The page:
Environmental emergencies: science and technology research
Providing science-based expert advice
National environmental emergencies centre
In the event of an environmental emergency, the National environmental emergencies centre (NEEC) is Environment and Climate Change Canada’s (ECCC) 24/7 hub for providing scientific and technical advice aimed at reducing impacts and ensuring measures are taken to protect the environment. ECCC will provide its expertise to all partners that have requested it and where ECCC’s support can enhance the protection of the environment. NEEC is based out of Montreal, Quebec with a number of staff located in key marine areas; Halifax, Nova Scotia, St. John’s, Newfoundland and Labrador, and Vancouver, British Columbia. Our marine response capacity is supported by the Government of Canada’s Oceans Protection Plan. NEEC’s Environmental emergencies officers can be quickly deployed on-site to help at the scene of an emergency.
NEEC can supply a range of expertise and services to the organization leading the response, including:
- Spill and air trajectory and dispersion modelling to track the path and intensity of air, water and ground pollutants,
- Behaviour analysis of hazardous substances in the environment to understand the range of impacts,
- Site-specific weather forecasts to coordinate response efforts,
- Environmental sensitivity mapping (e.g. wildlife and sensitive ecosystems) to understand priority ecosystems and wildlife, and;
- Shoreline clean-up assessment and remediation advice to determine environmental recovery steps.
The Lead agency is the governmental authority that regulates or has legislative authority over management of the incident. For example, if an oil spill occurs in the marine environment, the Canadian Coast Guard is likely to take on the role of Lead agency or if a federally-regulated pipeline is damaged, the National Energy Board may resume this oversight role.
The Lead agency assists all agencies involved to organize response actions. The concept is flexible and adaptable according to the location, contaminants involved, type of emergency and capacity of the different agencies involved. The Lead agency can change during the course of an incident.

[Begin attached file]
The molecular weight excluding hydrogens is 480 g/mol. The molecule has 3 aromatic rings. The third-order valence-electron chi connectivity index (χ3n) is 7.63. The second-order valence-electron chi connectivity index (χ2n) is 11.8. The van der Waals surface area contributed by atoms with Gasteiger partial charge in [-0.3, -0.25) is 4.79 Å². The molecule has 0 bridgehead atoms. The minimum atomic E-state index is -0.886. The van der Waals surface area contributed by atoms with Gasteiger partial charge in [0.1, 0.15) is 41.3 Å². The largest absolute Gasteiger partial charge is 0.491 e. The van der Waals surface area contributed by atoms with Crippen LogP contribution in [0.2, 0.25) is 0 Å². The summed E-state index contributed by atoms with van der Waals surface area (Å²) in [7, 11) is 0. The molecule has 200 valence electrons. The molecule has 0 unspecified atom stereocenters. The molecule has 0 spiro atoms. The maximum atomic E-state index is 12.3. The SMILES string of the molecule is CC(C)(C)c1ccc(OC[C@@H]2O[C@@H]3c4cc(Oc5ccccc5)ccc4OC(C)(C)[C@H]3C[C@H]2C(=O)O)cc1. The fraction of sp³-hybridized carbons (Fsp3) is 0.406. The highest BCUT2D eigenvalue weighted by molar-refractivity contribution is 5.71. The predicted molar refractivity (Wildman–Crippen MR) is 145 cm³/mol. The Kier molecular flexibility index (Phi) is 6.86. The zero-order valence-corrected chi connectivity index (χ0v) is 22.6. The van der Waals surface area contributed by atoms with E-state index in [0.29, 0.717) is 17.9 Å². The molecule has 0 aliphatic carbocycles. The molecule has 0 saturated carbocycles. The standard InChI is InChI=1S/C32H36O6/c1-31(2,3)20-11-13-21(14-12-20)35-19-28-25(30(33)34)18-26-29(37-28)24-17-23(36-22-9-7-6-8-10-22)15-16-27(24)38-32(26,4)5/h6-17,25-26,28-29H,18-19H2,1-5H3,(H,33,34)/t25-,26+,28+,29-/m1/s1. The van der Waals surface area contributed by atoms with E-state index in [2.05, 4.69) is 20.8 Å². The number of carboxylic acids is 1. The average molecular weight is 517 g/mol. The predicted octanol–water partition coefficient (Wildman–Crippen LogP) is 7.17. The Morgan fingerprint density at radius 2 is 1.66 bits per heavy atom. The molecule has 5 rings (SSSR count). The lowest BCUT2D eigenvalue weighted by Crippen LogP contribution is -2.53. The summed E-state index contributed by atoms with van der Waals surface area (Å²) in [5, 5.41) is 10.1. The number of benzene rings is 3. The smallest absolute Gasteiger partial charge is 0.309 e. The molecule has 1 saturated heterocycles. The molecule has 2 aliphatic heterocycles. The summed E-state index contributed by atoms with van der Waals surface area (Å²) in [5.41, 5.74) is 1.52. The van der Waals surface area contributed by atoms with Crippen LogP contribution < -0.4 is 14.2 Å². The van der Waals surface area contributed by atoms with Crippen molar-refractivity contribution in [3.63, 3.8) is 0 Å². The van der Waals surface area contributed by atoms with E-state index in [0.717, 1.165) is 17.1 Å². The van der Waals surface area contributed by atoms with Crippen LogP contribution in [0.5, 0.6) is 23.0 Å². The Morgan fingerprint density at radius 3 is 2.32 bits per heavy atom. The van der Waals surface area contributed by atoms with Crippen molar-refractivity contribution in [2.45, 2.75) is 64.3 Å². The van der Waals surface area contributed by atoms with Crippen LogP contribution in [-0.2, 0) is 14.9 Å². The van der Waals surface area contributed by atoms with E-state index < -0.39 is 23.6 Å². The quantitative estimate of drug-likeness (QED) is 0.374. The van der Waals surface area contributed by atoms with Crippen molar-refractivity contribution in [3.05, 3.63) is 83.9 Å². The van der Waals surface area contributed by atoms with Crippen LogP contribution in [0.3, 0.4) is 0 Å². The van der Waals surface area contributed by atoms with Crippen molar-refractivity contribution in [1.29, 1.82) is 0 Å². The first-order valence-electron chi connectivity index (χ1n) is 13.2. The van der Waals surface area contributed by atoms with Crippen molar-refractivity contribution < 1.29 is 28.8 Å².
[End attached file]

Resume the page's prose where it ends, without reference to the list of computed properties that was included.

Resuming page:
The Lead agency oversees and monitors the responsible party’s response and recovery efforts. At any point they may request that Environment and Climate Change Canada provide scientific and technical advice.
Environmental emergencies science table
National environmental emergencies centre can chair a Science table to bring together a group of relevant experts in the field of environmental protection. Science table participants identify environmental protection priorities, and inform response actions that reduce the consequences of environmental emergencies.
Incident command system
The Incident command system is a standardized on-site management system used during an emergency designed to enable effective, efficient incident management. The system brings together the functions of the federal and provincial governments, local authorities and governments, and the responsible party.
Scientific support coordinator
During the response phase of an emergency, Environment and Climate Change Canada will designate its staff to serve as the Scientific support coordinator (SSC). The SSC ensures that the incident response is adequate and follows federal requirements and coordinates the delivery of ECCC’s products and services. The SSC provides intelligence, scientific and technical advice to the Incident command.
NEEC geomatic team
Environment Canada and Climate Change (ECCC) prepares geospatial, digital sensitivity maps, databases, satellite imagery and other tools. This information contains details on local environmentally sensitive areas and seasonal considerations that could affect key physical, biological and cultural resources during an emergency.
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